A musical tribute to a town’s military past will take place this weekend – exactly 100 years after one of its most famous figures was born.
A Lambeg drum, painted with images of a trio of bygone warriors from the Newtownards area, will be unveiled on Saturday to coincide with what would have been Robert Blair Mayne’s 100th birthday.
Mayne was one of the founders of the SAS, and his image is emblazoned on the drum, which belongs to Movilla High School.
It additionally bears the image of fellow SAS man Billy Hull.
Originally from Belfast, he settled in the town in the 1930s and his great-grand-daughter is a pupil at the school.
Lastly it also has the image of Thomas Trueman painted on it – a decorated World War One soldier who hailed from the town.
Teacher Peter Forbes believes that the roughly 350-pupil school is now one of only three in the Province with an official Lambeg drum.
It was painted during the summer, but it now ready to be unveiled to the wider public in all its glory.
“The kids have all seen it. But I didn’t know this about Lambeg drums – you have to have an official unveiling,” he said. “We’ve tried to make it as big as possible; we wanted to involve families and the community around us.
“We just wanted as many people as possible to see it because the Lambeg drum in this area is important to folk.”
It will happen after an exhibition on Saturday at the school on the Donaghadee Road, running from 10am to 3pm, with medals of former soldiers from the town on display.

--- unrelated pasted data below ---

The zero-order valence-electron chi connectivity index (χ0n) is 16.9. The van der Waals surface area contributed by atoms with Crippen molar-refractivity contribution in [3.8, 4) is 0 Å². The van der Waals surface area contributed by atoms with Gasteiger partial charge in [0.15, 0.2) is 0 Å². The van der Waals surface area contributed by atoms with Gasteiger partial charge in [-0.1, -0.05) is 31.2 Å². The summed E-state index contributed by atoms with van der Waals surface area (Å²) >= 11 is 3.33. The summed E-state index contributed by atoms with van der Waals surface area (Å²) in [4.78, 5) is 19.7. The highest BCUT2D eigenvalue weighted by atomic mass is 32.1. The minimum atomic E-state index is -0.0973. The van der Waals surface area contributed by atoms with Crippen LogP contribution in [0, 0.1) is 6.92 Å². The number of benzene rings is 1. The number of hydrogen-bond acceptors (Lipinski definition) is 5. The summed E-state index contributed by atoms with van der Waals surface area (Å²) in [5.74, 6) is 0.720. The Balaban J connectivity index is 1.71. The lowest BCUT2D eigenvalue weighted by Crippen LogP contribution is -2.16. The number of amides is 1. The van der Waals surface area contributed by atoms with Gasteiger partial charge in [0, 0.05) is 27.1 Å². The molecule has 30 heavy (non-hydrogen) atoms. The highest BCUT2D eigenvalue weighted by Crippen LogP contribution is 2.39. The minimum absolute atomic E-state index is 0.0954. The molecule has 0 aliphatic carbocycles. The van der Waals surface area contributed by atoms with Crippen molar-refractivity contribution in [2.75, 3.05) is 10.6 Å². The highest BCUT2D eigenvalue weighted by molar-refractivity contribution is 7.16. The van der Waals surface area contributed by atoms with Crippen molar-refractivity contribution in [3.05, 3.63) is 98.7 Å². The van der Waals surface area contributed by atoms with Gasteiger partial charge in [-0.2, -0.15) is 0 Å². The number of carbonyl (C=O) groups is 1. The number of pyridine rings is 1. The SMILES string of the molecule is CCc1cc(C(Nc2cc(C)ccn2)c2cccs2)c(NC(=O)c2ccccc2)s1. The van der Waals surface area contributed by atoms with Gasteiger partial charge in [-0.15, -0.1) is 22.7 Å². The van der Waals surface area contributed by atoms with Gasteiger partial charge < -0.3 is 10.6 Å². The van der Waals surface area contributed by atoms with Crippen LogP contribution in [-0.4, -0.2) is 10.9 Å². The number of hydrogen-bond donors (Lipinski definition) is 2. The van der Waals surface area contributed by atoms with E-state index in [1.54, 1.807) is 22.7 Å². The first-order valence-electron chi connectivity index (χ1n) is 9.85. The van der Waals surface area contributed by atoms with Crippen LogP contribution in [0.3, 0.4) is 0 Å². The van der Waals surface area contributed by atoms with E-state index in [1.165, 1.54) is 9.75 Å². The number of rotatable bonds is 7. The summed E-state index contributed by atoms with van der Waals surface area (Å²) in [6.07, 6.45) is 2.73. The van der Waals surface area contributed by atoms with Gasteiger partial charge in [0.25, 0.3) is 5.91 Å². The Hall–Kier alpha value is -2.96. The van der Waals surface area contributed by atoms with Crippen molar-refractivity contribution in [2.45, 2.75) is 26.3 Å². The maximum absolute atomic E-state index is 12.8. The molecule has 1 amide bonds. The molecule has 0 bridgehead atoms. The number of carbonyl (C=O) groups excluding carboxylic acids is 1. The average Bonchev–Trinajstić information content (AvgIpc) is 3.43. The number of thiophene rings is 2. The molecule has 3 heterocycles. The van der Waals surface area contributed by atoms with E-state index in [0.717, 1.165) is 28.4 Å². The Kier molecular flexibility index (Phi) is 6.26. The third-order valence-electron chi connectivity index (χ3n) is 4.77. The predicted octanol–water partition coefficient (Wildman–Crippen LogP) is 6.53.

The unveiling of the drum will be at 7pm, also in the school, and 200-300 are expected for the event featuring Ulster-Scots music (though entry will be on a first come, first served basis).
Playing the Lambeg itself will be pupil Keith Gregg, 13.
Whilst a talented drummer, he is small in stature said Mr Forbes, adding: “All you see with Keith is two legs, a massive drum and two arms going”.
In 2013 the school had raised £1,000 to purchase a replica of an early scrapbook drawn up by SAS men, offering an account of the early years of the group, and which was donated to the town’s library.
When it comes to the effect this focus on the town’s military ancestors has their pupils, 44-year-old maths teacher Mr Forbes said:“With our kids, it’s generated an interest in their family history.
“We have kids who, as part of their art projects, are doing ‘trench art’ – trying to make things out of old bits of weapons, shells, bullets.”
As to this latest act of tribute, he said: “I consider it an honour to be able to do this to carry on the memory of these three gentlemen.”